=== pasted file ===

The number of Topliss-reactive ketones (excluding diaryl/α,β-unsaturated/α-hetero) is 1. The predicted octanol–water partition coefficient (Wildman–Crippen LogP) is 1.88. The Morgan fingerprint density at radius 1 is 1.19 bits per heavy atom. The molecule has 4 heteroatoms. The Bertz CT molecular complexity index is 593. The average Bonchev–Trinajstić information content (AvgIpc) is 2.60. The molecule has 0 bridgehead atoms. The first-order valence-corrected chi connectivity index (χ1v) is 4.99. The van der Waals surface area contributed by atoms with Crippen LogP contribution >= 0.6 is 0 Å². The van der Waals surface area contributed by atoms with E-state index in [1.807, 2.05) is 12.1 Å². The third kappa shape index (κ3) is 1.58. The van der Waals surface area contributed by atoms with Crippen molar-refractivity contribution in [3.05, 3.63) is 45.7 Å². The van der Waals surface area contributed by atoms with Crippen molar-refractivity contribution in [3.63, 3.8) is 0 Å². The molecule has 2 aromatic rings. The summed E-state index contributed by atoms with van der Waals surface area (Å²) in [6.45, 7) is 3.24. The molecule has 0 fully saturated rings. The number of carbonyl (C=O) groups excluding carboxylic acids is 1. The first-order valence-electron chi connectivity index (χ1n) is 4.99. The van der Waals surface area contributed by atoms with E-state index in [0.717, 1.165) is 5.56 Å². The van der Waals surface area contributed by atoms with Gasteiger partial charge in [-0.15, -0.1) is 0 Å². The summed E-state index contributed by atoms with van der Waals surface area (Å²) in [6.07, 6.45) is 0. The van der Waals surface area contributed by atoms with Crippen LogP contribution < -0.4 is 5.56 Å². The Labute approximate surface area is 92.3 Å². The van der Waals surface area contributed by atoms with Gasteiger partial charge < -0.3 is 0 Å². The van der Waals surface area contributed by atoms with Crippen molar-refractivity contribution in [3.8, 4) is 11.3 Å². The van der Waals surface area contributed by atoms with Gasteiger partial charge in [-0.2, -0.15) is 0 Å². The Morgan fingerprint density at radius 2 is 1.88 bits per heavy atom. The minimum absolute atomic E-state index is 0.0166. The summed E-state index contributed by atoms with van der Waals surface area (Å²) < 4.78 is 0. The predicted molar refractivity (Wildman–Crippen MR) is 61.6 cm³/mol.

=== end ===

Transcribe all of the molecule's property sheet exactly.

The number of Topliss-reactive ketones (excluding diaryl/α,β-unsaturated/α-hetero) is 1. The predicted octanol–water partition coefficient (Wildman–Crippen LogP) is 1.88. The Morgan fingerprint density at radius 1 is 1.19 bits per heavy atom. The molecule has 4 heteroatoms. The Bertz CT molecular complexity index is 593. The average Bonchev–Trinajstić information content (AvgIpc) is 2.60. The molecule has 0 bridgehead atoms. The first-order valence-corrected chi connectivity index (χ1v) is 4.99. The van der Waals surface area contributed by atoms with Crippen LogP contribution >= 0.6 is 0 Å². The van der Waals surface area contributed by atoms with E-state index in [1.807, 2.05) is 12.1 Å². The third kappa shape index (κ3) is 1.58. The van der Waals surface area contributed by atoms with Crippen molar-refractivity contribution in [3.05, 3.63) is 45.7 Å². The van der Waals surface area contributed by atoms with Crippen molar-refractivity contribution in [3.63, 3.8) is 0 Å². The molecule has 2 aromatic rings. The summed E-state index contributed by atoms with van der Waals surface area (Å²) in [6.45, 7) is 3.24. The molecule has 0 fully saturated rings. The number of carbonyl (C=O) groups excluding carboxylic acids is 1. The first-order valence-electron chi connectivity index (χ1n) is 4.99. The van der Waals surface area contributed by atoms with E-state index in [0.717, 1.165) is 5.56 Å². The van der Waals surface area contributed by atoms with Gasteiger partial charge in [-0.15, -0.1) is 0 Å². The summed E-state index contributed by atoms with van der Waals surface area (Å²) in [6.07, 6.45) is 0. The van der Waals surface area contributed by atoms with Crippen LogP contribution < -0.4 is 5.56 Å². The Labute approximate surface area is 92.3 Å². The van der Waals surface area contributed by atoms with Gasteiger partial charge < -0.3 is 0 Å². The van der Waals surface area contributed by atoms with Crippen molar-refractivity contribution in [3.8, 4) is 11.3 Å². The van der Waals surface area contributed by atoms with Gasteiger partial charge in [-0.2, -0.15) is 0 Å². The Morgan fingerprint density at radius 2 is 1.88 bits per heavy atom. The minimum absolute atomic E-state index is 0.0166. The summed E-state index contributed by atoms with van der Waals surface area (Å²) < 4.78 is 0. The predicted molar refractivity (Wildman–Crippen MR) is 61.6 cm³/mol.